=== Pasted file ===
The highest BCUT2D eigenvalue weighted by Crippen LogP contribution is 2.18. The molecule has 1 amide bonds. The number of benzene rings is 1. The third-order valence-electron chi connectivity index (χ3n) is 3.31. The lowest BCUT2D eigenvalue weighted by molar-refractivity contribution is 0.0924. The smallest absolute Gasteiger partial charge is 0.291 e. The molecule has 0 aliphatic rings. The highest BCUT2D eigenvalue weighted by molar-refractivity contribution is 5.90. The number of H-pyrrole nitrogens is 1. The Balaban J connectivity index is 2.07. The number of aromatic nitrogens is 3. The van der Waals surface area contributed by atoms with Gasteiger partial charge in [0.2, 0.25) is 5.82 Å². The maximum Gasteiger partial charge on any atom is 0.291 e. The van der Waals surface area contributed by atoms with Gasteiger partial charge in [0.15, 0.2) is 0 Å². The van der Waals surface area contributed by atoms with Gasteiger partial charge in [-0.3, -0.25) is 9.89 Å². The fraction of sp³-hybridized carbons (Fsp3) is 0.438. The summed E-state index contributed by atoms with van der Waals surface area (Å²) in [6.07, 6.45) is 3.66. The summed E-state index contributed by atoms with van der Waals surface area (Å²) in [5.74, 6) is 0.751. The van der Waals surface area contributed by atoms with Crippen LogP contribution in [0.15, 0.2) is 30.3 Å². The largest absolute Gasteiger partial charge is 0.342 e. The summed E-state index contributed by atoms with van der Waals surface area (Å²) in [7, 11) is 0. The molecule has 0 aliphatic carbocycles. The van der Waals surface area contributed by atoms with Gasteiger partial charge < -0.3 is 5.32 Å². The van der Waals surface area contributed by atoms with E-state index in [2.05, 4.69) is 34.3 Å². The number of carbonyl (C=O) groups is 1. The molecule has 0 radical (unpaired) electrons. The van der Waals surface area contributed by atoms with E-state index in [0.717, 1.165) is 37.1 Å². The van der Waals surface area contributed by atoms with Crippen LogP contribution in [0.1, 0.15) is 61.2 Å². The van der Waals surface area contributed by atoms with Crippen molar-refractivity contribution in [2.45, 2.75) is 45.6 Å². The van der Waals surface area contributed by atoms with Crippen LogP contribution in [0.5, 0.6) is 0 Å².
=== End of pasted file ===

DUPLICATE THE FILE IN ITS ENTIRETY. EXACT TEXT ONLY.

The highest BCUT2D eigenvalue weighted by Crippen LogP contribution is 2.18. The molecule has 1 amide bonds. The number of benzene rings is 1. The third-order valence-electron chi connectivity index (χ3n) is 3.31. The lowest BCUT2D eigenvalue weighted by molar-refractivity contribution is 0.0924. The smallest absolute Gasteiger partial charge is 0.291 e. The molecule has 0 aliphatic rings. The highest BCUT2D eigenvalue weighted by molar-refractivity contribution is 5.90. The number of H-pyrrole nitrogens is 1. The Balaban J connectivity index is 2.07. The number of aromatic nitrogens is 3. The van der Waals surface area contributed by atoms with Gasteiger partial charge in [0.2, 0.25) is 5.82 Å². The maximum Gasteiger partial charge on any atom is 0.291 e. The van der Waals surface area contributed by atoms with Gasteiger partial charge in [0.15, 0.2) is 0 Å². The van der Waals surface area contributed by atoms with Gasteiger partial charge in [-0.3, -0.25) is 9.89 Å². The fraction of sp³-hybridized carbons (Fsp3) is 0.438. The summed E-state index contributed by atoms with van der Waals surface area (Å²) in [6.07, 6.45) is 3.66. The summed E-state index contributed by atoms with van der Waals surface area (Å²) in [5.74, 6) is 0.751. The van der Waals surface area contributed by atoms with Crippen LogP contribution in [0.15, 0.2) is 30.3 Å². The largest absolute Gasteiger partial charge is 0.342 e. The summed E-state index contributed by atoms with van der Waals surface area (Å²) in [7, 11) is 0. The molecule has 0 aliphatic carbocycles. The van der Waals surface area contributed by atoms with Gasteiger partial charge < -0.3 is 5.32 Å². The van der Waals surface area contributed by atoms with E-state index in [2.05, 4.69) is 34.3 Å². The number of carbonyl (C=O) groups is 1. The molecule has 0 radical (unpaired) electrons. The van der Waals surface area contributed by atoms with E-state index in [0.717, 1.165) is 37.1 Å². The van der Waals surface area contributed by atoms with Crippen LogP contribution in [0.1, 0.15) is 61.2 Å². The van der Waals surface area contributed by atoms with Crippen molar-refractivity contribution in [2.45, 2.75) is 45.6 Å². The van der Waals surface area contributed by atoms with Crippen LogP contribution in [0.5, 0.6) is 0 Å².